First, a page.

The Buoys are done talking, and ready to amplify women in punk

The Buoys are done talking, and ready to amplify women in punk

All This Talking Gets Us Nowhere, the Sydney group’s second EP, is short but sweet, managing to punch in all the right places.

Header image and in-article images by April Josie.

“It’s almost as if all this talking gets us nowhere” is a phrase that’s been muttered a few times in the Australian music industry over the last couple of weeks, especially as it moves towards another wave of sexual assault and harassment allegations. In the wake of the #MeToo movement, the international music industry attempted to weed out past abusers, with an uptick of stories and recollections regarding sexual assault and harassment - as well as gender inequality and sexist behaviour - occurring as the entertainment sphere grappled with allegations against people like Harvey Weinstein, for example.

In Australia, however, our defamation laws are notoriously difficult, and that’s made a parallel #MeToo movement within our own music industry become near-impossible. “In Australia, where defamation laws are among the most stringent in the world, calling out sexual behaviour presents unique challenges,” wrote Laura Oxley for the University of Technology Sydney in 2018, a year after the Weinstein cases came to light. “We have a robust set of legal measures in this country which throw up barriers to publicly, and sometimes even privately, outing an abuser.”

For Sydney punk-four piece The Buoys - made up of lead vocalist Zoe, drummer Tess, guitarist Hillary and bassist Courtney - All This Talking Gets Us Nowhere wasn’t even the first choice for the name of their new EP, out now via Spunk! Records. However, as we talk amongst ongoing allegations against prestigious US punk label Burger Records and off the back of a turbulent two weeks for the Australian music industry with sexual assault and harassment allegations of their own, an EP titled All This Talking Gets Us Nowhere from a band as driven for equality as The Buoys feels like a perfect match, and one that summarises a lot to say about what’s happening.

“We came up with the EP title because it directly references one of the tracks from the EP, titled Inside Outside,” explains Zoe, who wrote the song about gender inequality through the lens of someone who has withstood it through her whole career. “It was a phrase that was just always being said over and over again, and I felt like the other girls could resonate with it because we have so far to come in terms of gender equality, and you’ve really got to filter through all of the noise around - especially at the moment - to find those who are actually taking actions to better it.”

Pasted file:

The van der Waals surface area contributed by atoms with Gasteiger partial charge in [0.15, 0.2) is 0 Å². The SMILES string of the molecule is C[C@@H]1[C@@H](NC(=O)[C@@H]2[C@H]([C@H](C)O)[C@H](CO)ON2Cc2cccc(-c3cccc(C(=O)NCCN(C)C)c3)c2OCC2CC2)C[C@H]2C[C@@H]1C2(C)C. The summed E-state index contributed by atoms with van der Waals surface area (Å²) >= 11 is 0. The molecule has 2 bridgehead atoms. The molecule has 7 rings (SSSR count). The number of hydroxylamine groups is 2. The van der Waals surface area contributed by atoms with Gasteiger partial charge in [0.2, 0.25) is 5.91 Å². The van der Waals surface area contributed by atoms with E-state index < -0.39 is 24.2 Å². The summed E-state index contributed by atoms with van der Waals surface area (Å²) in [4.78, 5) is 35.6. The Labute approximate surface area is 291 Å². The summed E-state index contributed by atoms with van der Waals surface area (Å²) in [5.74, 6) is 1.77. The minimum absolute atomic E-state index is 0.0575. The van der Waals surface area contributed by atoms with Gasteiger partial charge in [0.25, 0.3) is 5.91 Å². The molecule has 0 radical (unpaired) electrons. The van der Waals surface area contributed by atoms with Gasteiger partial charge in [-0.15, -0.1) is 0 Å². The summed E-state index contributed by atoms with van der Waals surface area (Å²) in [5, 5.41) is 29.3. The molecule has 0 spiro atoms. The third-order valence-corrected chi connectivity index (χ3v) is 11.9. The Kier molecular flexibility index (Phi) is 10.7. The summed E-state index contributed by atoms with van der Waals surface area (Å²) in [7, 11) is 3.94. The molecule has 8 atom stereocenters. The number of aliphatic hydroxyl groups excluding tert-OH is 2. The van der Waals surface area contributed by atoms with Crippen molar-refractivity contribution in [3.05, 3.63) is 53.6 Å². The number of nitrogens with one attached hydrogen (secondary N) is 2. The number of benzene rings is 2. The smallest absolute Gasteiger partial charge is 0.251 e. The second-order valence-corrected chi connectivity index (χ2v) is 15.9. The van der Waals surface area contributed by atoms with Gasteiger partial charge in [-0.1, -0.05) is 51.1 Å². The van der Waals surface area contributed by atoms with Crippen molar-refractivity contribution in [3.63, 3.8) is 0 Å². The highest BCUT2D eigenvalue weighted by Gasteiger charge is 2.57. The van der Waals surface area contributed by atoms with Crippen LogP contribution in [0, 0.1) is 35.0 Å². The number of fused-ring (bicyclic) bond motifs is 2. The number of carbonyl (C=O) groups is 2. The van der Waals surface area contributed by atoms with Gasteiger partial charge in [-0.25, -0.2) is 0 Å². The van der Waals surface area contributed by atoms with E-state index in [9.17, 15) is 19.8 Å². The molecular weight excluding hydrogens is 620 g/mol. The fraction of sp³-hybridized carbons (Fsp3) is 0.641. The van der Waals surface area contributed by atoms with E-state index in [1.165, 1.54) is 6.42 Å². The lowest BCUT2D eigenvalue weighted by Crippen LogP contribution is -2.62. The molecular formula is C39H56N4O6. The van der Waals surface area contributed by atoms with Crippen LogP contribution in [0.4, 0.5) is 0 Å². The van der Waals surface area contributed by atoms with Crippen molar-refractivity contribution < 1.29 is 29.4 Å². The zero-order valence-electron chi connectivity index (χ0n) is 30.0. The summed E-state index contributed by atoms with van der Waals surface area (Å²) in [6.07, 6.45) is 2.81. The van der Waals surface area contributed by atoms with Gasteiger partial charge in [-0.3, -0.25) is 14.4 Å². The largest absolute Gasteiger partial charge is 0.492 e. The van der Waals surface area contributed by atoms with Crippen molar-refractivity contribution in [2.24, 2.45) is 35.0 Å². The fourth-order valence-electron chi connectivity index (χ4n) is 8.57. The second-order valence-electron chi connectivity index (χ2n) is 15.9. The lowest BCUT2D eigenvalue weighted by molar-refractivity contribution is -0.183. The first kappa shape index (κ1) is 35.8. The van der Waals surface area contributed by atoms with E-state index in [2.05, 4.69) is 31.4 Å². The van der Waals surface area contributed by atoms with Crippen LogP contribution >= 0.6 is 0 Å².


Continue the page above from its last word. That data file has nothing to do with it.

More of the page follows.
Over the last few years, The Buoys have undergone a bit of a shake up, but this drive to amplify and spotlight women has always been at the core of their work. Initially, they formed as a three-piece featuring Zoe alongside Sophie Moroney on drums and Emily Jane on bass guitar, with an aim to bring more female-featuring bands to the Cronulla live music space, where Zoe remembers Ruby Fields being the only woman visible in the town’s rock/punk sphere. They put out a debut EP in 2017 that captured the energy of the band’s beginning and their passion to bring something different, before the group’s members parted ways and moved onto better things, with Zoe remaining throughout several line-up changes as The Buoys only remaining initial member.

Eventually, The Buoys became a four-piece with Zoe joined by Tess Wilkin, Courtney Cunningham and Hillary Geddes, and began working on new music as a newly-minted, well-rounded band ready to make their imprint on a male-dominated live music space. They recorded a new EP shortly after, which was then shelved in favour of newer material that Zoe believes showcases how the band have continued to evolve, and how their influences have shifted and encouraged a more DIY-adjacent sound that captures the band at their most passionate and fiery. Many of the singles from the initial, now-scrapped EP are found on All This Talking Gets Us Nowhere’s b-side, allowing you to see exactly how the group have grown, and further amplifying the band’s drive to create open, authentic art without the ego of a perfect-on-the-outside punk group.